Firing from the Lip

A collection of thoughts, stories, tall tales, half truths and opinions from the Heartland of America.

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Location: Missouri, United States

An irreverent but loving grandfather of five and father of three, I enjoy writing of family, love, life, and the never ending fascination of it all.

Tuesday, September 05, 2006

Four Old Chairs

They're four very old chairs, well made, sturdy, seats worn smooth from the use of many years. They sit in my dining room now, surrounding an equally old table bought long ago for five dollars at a yard sale. We always thought we'd replace it someday, but never did. The little nicks and cuts in it's surface were put there by my children long ago. When I'm lonely or sad, our table has the power to take me back to soft talks with my kids, to pictures proudly colored and presented for display on the refrigerator door, to tired little heads napping gently as I watch.
The chairs belonged to Vickie's grandmother, a lady long since passed from this world. Vickie spent many happy days in her grandmother's house as a young girl, and the old chairs in our dining room are a connection. A physical reminder of a love that endures. To her they are ice cream sundaes on hot Summer days, gentle touches when she was crying, warm hugs, pies and cakes from her grandmother's oven, and memories of a gentle time when she was loved as only a grandmother can love.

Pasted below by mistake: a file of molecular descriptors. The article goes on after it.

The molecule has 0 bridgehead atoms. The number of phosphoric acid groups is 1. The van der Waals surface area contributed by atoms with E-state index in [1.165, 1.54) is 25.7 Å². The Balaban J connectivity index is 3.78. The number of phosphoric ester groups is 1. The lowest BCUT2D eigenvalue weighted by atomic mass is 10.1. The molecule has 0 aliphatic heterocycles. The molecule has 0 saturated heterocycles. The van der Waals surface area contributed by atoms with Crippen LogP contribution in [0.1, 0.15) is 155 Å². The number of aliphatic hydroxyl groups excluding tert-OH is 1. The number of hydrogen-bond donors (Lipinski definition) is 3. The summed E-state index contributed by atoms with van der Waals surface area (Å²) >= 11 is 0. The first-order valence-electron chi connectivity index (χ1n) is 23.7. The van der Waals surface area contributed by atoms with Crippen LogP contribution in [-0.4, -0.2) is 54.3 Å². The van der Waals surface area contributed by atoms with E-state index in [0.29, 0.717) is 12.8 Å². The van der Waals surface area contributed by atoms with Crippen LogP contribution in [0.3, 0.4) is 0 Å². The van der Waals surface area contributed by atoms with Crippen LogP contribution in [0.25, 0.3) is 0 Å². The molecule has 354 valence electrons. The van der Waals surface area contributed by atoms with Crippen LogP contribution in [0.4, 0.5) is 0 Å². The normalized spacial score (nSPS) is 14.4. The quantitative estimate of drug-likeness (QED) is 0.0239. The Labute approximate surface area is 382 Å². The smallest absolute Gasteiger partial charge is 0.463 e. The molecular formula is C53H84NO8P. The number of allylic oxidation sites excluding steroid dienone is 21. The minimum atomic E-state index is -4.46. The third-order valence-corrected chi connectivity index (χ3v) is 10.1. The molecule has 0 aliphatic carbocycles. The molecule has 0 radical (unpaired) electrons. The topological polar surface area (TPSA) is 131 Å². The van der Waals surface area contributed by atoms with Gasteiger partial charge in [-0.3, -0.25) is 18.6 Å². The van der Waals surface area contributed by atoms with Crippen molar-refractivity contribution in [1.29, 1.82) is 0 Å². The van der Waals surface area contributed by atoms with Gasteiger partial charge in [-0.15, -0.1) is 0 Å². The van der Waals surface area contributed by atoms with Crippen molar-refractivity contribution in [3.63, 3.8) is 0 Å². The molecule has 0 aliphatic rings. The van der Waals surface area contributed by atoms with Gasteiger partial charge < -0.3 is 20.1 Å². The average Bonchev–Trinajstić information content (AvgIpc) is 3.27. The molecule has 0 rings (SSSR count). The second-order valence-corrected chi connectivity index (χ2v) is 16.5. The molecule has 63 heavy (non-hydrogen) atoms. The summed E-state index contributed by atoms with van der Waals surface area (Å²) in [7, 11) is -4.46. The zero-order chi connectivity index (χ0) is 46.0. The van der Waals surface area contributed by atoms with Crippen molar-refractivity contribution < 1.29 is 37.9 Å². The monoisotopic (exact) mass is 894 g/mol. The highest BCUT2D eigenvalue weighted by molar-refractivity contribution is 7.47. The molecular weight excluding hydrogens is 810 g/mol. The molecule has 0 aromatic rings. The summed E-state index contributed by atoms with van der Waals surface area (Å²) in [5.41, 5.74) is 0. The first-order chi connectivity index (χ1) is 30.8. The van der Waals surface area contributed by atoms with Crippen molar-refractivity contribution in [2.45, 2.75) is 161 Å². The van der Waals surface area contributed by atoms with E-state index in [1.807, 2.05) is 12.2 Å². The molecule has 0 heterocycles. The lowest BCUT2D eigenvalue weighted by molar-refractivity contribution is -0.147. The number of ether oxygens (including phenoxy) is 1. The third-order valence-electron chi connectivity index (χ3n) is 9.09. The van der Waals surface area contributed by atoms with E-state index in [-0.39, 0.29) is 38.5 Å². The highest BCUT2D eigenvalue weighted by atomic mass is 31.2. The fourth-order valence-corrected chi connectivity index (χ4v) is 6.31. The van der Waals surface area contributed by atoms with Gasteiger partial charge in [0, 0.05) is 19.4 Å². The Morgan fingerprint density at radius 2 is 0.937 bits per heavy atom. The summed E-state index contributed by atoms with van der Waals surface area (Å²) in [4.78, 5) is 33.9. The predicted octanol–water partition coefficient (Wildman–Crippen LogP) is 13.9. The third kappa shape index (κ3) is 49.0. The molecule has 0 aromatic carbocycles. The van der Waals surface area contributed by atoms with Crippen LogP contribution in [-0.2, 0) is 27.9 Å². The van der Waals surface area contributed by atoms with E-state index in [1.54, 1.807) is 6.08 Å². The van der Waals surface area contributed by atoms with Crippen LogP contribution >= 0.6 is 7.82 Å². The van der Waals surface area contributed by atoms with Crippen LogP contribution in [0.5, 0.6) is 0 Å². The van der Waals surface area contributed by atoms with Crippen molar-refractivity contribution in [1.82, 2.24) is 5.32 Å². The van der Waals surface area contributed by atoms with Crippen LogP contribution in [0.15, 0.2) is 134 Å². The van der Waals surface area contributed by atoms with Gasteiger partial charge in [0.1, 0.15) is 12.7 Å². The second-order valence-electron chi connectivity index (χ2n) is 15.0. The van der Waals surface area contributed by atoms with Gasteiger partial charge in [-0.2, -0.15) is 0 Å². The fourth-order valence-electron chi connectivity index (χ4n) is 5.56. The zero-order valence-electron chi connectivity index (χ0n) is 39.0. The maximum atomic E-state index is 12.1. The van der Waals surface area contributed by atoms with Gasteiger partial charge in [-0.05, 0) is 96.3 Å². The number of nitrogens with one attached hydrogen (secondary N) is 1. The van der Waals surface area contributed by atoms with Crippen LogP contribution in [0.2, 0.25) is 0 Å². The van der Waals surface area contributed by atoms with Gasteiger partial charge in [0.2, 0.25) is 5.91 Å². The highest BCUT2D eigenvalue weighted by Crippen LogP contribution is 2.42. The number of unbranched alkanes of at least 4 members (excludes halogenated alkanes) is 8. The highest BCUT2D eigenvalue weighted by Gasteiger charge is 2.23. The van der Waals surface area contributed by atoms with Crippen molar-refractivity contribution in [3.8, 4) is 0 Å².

Vickie's mother died when she was fifteen, and she became both sister and mother to her two little sisters. When she was at her grandmothers house, she could just be the kid she was and for a time, put aside the responsibility that she was far too young to bear. Her grandmother tried to help Vickie all she could, and she knew how very afraid her little granddaughter was, and how much she missed her mother. In her, Vickie had someone to turn to, to cry to, to admit her fear of failing her father as she tried to help raise her sisters.
The old womans love and tenderness was a gift to my wife, and because of that, a gift to me as well. She helped make Vickie what she is, loving and gentle, kind and wise, strong but tender. A woman I thank God for every day of my life.
We could get another table, a newer table, a larger table, but it would mean nothing to us. It would not bear the scars of our lives together. It would not remind us of those we've loved and lost in our youth. Our old table and chairs are hand me downs, but we will never part with them. They remind us too much of how lucky we've been.
They're just four old chairs, a scarred table, and a thousand loving memories.


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